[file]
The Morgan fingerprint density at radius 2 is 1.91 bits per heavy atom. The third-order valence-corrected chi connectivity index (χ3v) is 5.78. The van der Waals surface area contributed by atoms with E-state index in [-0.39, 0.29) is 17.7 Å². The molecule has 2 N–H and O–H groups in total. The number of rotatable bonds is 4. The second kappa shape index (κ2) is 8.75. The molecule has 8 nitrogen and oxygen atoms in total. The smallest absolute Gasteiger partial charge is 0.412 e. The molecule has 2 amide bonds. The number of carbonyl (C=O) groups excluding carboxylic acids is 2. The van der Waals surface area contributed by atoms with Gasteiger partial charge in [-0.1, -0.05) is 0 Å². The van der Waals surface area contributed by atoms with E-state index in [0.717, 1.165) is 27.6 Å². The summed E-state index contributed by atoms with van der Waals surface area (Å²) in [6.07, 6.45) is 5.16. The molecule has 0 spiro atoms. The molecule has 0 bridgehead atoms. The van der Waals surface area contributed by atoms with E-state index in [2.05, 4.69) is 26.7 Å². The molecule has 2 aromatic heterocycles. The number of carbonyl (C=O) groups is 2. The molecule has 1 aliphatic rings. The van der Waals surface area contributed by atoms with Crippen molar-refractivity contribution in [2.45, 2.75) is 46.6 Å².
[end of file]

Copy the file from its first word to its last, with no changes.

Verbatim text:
The Morgan fingerprint density at radius 2 is 1.91 bits per heavy atom. The third-order valence-corrected chi connectivity index (χ3v) is 5.78. The van der Waals surface area contributed by atoms with E-state index in [-0.39, 0.29) is 17.7 Å². The molecule has 2 N–H and O–H groups in total. The number of rotatable bonds is 4. The second kappa shape index (κ2) is 8.75. The molecule has 8 nitrogen and oxygen atoms in total. The smallest absolute Gasteiger partial charge is 0.412 e. The molecule has 2 amide bonds. The number of carbonyl (C=O) groups excluding carboxylic acids is 2. The van der Waals surface area contributed by atoms with Gasteiger partial charge in [-0.1, -0.05) is 0 Å². The van der Waals surface area contributed by atoms with E-state index in [0.717, 1.165) is 27.6 Å². The summed E-state index contributed by atoms with van der Waals surface area (Å²) in [6.07, 6.45) is 5.16. The molecule has 0 spiro atoms. The molecule has 0 bridgehead atoms. The van der Waals surface area contributed by atoms with E-state index in [2.05, 4.69) is 26.7 Å². The molecule has 2 aromatic heterocycles. The number of carbonyl (C=O) groups is 2. The molecule has 1 aliphatic rings. The van der Waals surface area contributed by atoms with Crippen molar-refractivity contribution in [2.45, 2.75) is 46.6 Å².